Ubuntu Edge, the project that was launched 30 days back with an audacious crowd funding goal of $32 million has unfortunately not been able to reach its goal. When people came to know about the phone or rather we should say the super phone thanks to its top notch specifications, they had two thoughts- a) it’s a dream phone and b) a dream which probably will never see light of the day. Don’t get us wrong, the project shouldn’t be discarded as unsuccessful, but the funding goal was all or nothing venture, i.e., even the raised money of $ 12.8 million have to be returned to its backers.
This is what company posted as a final update on the Indiegogo page-
Join us as we try to find what went wrong and what went right with the Ubuntu Edge-
What went wrong?
Let’s admit it, raising such an high amount of money is difficult for anyone. To raise $ 32 million in 30 days meant that the campaign needed more than $ 1 million every day, $ 1.06 million to be precise. The funding did started with a bang with getting more than $ 10 million on the first day itself. But, that might be due to initial frenzy and over the time after around a week or so, it faded and thus resulting in slow funding.
Also, the funding got off to excellent start due to lower tier of $ 600 which after getting 5000 backers increased to higher tier of $ 895, which might not have enthused much interest from late funders. Canonical did try to address this price disparity issue by adding more tiers at $ 625, $ 625, $ 725, etc. We guess, it was albeit too late.
The Silver Lining
As they say ‘Every Cloud has a Silver Lining’, so is the case with Ubuntu Edge. There were many things which did good for the the company and its Ubuntu OS for mobiles, namely-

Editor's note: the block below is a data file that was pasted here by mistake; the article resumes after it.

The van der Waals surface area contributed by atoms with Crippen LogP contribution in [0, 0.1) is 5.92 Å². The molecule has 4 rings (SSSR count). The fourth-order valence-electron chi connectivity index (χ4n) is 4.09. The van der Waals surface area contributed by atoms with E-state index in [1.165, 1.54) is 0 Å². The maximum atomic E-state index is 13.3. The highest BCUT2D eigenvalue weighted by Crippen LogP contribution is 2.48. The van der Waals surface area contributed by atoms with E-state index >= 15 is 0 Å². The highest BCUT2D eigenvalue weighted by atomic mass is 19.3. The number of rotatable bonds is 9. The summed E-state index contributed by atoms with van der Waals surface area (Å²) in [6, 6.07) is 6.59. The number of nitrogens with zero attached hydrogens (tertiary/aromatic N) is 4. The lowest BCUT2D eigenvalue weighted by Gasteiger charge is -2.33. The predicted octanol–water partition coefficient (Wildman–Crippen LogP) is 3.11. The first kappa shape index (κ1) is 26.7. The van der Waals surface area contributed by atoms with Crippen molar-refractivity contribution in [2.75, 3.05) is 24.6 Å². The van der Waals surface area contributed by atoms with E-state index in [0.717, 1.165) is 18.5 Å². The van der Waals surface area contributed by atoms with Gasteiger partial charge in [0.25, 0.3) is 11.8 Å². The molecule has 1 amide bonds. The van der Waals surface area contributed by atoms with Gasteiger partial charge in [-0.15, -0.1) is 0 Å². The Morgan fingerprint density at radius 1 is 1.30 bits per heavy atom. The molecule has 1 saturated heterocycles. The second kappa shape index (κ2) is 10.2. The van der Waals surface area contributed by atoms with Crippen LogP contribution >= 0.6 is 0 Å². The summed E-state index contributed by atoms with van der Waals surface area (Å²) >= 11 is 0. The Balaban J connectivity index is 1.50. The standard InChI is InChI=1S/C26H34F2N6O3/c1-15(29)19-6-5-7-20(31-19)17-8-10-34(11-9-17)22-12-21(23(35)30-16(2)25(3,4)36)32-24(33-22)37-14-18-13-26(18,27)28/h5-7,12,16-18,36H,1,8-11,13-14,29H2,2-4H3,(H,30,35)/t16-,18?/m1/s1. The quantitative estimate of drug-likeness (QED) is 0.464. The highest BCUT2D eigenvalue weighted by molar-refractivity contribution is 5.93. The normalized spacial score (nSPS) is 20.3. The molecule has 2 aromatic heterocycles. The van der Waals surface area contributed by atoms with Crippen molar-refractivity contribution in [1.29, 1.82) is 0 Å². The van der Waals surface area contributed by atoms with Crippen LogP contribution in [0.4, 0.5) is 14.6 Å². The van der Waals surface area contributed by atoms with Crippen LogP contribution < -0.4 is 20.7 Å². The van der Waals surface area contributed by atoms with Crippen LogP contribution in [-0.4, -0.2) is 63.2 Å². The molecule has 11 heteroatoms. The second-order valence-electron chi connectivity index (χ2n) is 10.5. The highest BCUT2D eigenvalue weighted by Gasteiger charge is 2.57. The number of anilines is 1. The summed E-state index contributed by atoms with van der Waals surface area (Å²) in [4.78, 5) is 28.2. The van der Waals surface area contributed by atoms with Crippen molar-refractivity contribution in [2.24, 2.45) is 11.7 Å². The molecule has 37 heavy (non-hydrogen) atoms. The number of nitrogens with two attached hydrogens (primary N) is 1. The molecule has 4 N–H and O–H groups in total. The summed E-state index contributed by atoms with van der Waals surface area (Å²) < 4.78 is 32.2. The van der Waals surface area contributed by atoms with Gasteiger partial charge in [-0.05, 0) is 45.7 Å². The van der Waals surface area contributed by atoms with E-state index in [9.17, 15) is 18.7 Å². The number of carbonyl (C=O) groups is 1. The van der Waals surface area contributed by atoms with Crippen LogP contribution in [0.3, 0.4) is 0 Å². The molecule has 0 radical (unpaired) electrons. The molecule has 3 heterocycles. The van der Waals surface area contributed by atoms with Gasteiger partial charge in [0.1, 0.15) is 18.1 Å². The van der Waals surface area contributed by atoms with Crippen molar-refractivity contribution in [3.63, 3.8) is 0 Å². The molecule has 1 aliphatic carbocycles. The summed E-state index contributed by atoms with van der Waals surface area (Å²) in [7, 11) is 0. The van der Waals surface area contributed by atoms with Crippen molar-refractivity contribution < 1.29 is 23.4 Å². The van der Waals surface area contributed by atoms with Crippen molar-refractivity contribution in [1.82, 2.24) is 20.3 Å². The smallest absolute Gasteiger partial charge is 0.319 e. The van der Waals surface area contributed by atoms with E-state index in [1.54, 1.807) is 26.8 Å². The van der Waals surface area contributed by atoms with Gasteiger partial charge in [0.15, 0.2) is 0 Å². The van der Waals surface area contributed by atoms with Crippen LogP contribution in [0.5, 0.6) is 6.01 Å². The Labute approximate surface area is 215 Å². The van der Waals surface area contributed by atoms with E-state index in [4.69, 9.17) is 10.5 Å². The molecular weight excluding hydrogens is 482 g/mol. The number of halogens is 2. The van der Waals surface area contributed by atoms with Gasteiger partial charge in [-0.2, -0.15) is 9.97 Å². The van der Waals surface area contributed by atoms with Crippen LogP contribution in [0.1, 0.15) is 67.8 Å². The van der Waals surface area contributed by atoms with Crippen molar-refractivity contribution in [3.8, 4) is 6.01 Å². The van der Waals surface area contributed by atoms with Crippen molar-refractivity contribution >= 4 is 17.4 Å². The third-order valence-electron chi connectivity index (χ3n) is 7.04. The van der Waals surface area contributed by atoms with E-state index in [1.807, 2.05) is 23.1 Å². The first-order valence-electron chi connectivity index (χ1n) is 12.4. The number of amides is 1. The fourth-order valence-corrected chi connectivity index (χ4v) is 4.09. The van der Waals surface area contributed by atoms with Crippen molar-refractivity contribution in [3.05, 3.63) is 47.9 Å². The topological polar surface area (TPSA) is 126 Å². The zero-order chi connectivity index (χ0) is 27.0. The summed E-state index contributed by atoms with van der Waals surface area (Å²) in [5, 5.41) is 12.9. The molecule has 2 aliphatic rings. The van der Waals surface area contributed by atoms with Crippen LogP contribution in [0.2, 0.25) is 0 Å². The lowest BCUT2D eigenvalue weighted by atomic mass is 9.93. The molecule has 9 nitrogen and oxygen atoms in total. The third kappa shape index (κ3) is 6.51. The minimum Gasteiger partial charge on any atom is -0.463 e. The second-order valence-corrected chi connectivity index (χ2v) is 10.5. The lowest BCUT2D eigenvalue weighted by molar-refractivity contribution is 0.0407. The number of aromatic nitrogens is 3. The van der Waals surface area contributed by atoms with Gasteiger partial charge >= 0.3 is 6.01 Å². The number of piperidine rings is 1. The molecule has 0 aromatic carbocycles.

Ubuntu OS for computers has always been limited to open source enthusiasts and power users, apart from this niche segment many people didn’t knew about it. Even, it didn’t get much press coverage from major publications. But, this campaign and Ubuntu Edge changed the equation for Canonical as it got covered by all the publications and thus reached out to general users. So, now when Ubuntu comes out with its Ubuntu Touch OS for mobiles, many people will be familiar with it.
Another good thing about the project was that it got $ 80,000 from Bloomberg as a corporate backer. This added credibility to the campaign and with added enterprise tiers, many small enterprises offered $ 7000 to the funding.
The campaign went on to break several records such as most amount of money raised in 12 hours, 24 hours as well as 3 days. But, the most important record broken by Ubuntu Edge is:
Most amount of money raised by a crowdfunding campaign on Kickstarter or IndieGoGo.
The previous record holder was Pebble smart-watch which was able to raise $ 10.2 million on Kickstarter in 30 days. With the funding of upwards of $ 12 million, its safe to say that the Ubuntu Edge will hold this record for the coming time.
Its important to note that Mark Shuttleworth, founder of Ubuntu has already stated that Ubuntu Edge can be a phone which can show what Ubuntu OS is capable of. It was meant to be pinnacle and thus build every year in a limited quantity, a la Google’s Nexus devices which are sold along with other Android smartphones.
The company will still be continuing with the development of its Ubuntu Touch OS for mobiles and will now forge partnerships with hardware manufacturers to ship devices with this OS. It’s first version will be coming by late October. And, hopefully we will see devices running on Ubuntu early next year.
What are your thoughts about Ubuntu Edge and its failure to reach the goal? Were you excited about its configuration or it was just another phone for you?